Will trying to make yourself more conscientious slow your brain's aging? Or is conscientiousness a genetically caused trait? What is the mechanism fort this effect?
Individuals who are more conscientious—in other words, those with a tendency to be self-disciplined, scrupulous and purposeful—appear less likely to develop Alzheimer’s disease, according to a report in the October issue of Archives of General Psychiatry, one of the JAMA/Archives journals.
Conscientiousness refers to a person’s tendency to control impulses and be goal-directed, and is also known as will, work and dependability, according to background information in the article. It has been associated with a wide range of mental and physical disorders, disability and death, suggesting it may be important for maintaining overall health.
Robert S. Wilson, Ph.D., of Rush University Medical Center, Chicago, and colleagues studied 997 older Catholic nuns, priests and brothers who did not have dementia when the study began in 1994. Participants underwent evaluations that included medical history, neurologic examinations and cognitive testing. Conscientiousness was measured with a 12-item inventory, where participants rated agreement with each item (for example, “I am a productive person who always gets the job done”) on a scale of one to five. Scores ranged from zero to 48, with higher scores indicating more conscientiousness. The researchers conducted follow-up examinations annually through 2006, with an average of 7.9 evaluations per person.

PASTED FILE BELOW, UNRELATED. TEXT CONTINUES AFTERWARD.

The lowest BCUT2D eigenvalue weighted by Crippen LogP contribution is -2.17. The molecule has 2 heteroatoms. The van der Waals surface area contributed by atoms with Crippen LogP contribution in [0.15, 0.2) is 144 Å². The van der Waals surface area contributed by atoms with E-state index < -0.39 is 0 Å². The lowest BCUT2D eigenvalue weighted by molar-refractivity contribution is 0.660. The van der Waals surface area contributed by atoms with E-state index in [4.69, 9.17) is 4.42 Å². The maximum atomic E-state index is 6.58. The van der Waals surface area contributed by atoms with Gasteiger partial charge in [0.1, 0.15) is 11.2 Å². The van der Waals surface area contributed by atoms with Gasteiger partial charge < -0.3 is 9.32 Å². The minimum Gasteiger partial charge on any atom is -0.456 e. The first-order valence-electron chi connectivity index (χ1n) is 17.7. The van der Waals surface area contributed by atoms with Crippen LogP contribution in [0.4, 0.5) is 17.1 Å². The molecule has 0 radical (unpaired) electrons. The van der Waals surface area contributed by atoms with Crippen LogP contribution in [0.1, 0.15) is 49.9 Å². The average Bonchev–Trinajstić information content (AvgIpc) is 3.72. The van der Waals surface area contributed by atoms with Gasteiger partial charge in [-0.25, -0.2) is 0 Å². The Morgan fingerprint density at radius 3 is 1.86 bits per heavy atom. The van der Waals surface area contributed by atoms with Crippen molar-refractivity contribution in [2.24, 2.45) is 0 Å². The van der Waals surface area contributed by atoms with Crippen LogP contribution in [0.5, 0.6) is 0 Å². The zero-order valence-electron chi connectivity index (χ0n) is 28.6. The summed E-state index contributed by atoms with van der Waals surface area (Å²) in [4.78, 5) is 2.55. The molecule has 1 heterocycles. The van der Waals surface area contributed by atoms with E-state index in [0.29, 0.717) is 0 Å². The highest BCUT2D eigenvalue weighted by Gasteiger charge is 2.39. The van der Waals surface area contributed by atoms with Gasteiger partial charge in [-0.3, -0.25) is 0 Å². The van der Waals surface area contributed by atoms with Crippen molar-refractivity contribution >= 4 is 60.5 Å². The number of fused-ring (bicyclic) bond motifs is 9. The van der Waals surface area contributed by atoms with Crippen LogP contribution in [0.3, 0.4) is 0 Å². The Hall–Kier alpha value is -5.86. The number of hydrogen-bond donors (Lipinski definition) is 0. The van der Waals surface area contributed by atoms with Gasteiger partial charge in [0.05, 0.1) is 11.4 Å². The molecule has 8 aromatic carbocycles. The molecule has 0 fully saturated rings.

The participants had an average conscientiousness score of 34 out of 48. Through a maximum of 12 years of follow-up, 176 individuals developed Alzheimer’s disease. Those who had conscientiousness scores in the 90th percentile (40 points) or higher had an 89 percent lower risk of developing Alzheimer’s disease than those whose scores ranked in the 10th percentile (28 points) or lower. Controlling for known Alzheimer’s disease risk factors did not substantially change these results. Conscientiousness also was associated with a slower rate of cognitive decline and a lower risk of mild cognitive impairment, a condition that may precede Alzheimer’s disease.
Maybe conscientious people take better care of themselves and eat better food. The Mediterranean diet appears to lower Alzheimer's risk for example. So do conscientious driven people adopt the best dietary advice at a higher rate than do less conscientious and less goal-oriented people? Seems highly plausible.
Or maybe being driven they stimulate their minds harder their entire lives. build up more neurons, and therefore have more cognitive reserves to lose before the symptoms of Alzheimer's becomes apparent.
Or maybe the genetic variants that make people driven also somehow protect the body against brain aging?
What is the most important thing to know about Alzheimer's Disease? You don't want to get it and you don't want anyone you care about to get it either. You want cures for it sooner rather than later. We should try to stop and reverse brain aging.
|Share |||Randall Parker, 2007 October 01 09:30 PM Brain Alzheimers Disease|